If you visit Cape St. Mary’s, you will find one of the most unique and spectacular natural attractions in the New World — left with no manager in charge and an interpretation centre in shambles. A year after staffing cuts, the future of Cape St. Mary’s hangs in the breeze.
“The Cape” was originally protected in 1967 to provide scientific and educational opportunities around the tens of thousands of unique nesting seabirds that return each year. The site boasts tall rugged cliffs, sea-stacks and birds within an arm’s reach.
I decided to make the 200-kilometre haul out to the Cape with my father recently. We go every year around this time. Most of the chicks hatch around Canada Day so the colony is busy and full of life mid-July.
When we reached the end of the long access road to the site, I immediately noticed the Interpretation Centre looked to be in rough shape. The siding was sagged and needed a paint job. As we came closer I saw the front door was partially missing and was covered in plywood. More pieces were missing inside.
The Dr. Leslie M. Tuck Centre at the Cape was named after the province’s premier naturalist and ornithologist for nearly 30 years. He was a prolific author and received numerous awards and honorary degrees before succumbing to cancer in 1979. This place was his legacy.
It’s been tough times since the province slashed 15 positions from provincial parks and reserves (60 from the Department of Environment and Conservation), including the longtime Cape St. Mary’s park manager and local steward. Like the Witless Bay Ecological Reserve, Cape St. Mary’s is now managed from Deer Lake, more than 600 kilometres away.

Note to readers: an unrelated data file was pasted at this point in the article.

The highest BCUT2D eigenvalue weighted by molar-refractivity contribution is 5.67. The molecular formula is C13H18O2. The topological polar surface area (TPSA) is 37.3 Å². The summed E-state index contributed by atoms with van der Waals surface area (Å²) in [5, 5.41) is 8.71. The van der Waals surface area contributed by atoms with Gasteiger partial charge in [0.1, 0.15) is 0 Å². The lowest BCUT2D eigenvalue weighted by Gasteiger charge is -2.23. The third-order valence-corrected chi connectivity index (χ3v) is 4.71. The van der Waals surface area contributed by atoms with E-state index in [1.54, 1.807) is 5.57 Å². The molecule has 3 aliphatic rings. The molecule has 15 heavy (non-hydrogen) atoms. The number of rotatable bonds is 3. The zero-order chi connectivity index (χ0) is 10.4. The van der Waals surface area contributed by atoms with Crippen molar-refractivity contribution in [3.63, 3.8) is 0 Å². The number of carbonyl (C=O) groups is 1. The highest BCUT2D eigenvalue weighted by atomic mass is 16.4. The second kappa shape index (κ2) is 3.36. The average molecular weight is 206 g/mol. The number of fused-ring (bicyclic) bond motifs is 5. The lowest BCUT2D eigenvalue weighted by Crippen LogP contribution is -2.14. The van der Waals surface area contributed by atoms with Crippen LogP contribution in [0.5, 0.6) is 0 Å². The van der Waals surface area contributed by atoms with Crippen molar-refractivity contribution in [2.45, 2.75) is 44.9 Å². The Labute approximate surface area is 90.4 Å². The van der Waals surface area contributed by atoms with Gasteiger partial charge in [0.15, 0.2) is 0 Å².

The interpretive staff continue to greet visitors and conduct research from a rundown building and in hopes the management situation will be resolved. It’s difficult with no real direction and no experienced authority onsite.
It has been over a year since the manager left and another budget has passed without any changes or consultation with people in the area. While visitors still flock to the site, deterioration outpaces maintenance. Offshore tanker traffic passes daily, waiting for the next catastrophic oil spill. This is not what Dr. Tuck envisioned.
As we headed out to “bird rock,” we began to hear the loud rumble of thousands of birds purring and screeching together. Then, scattered gannets began soaring overhead, circling around the 130-metre-high sea stack. When we reached the point, we saw the colony had expanded since last year. This might be a sign their population is doing well and that the caplin are plentiful.
I hope others will visit this beautiful place and learn from it a fraction of what I have. The Cape is a world-class tourist destination and is critical to our natural history. It deserves the attention and priority of our government, which promised to look after it well into the future.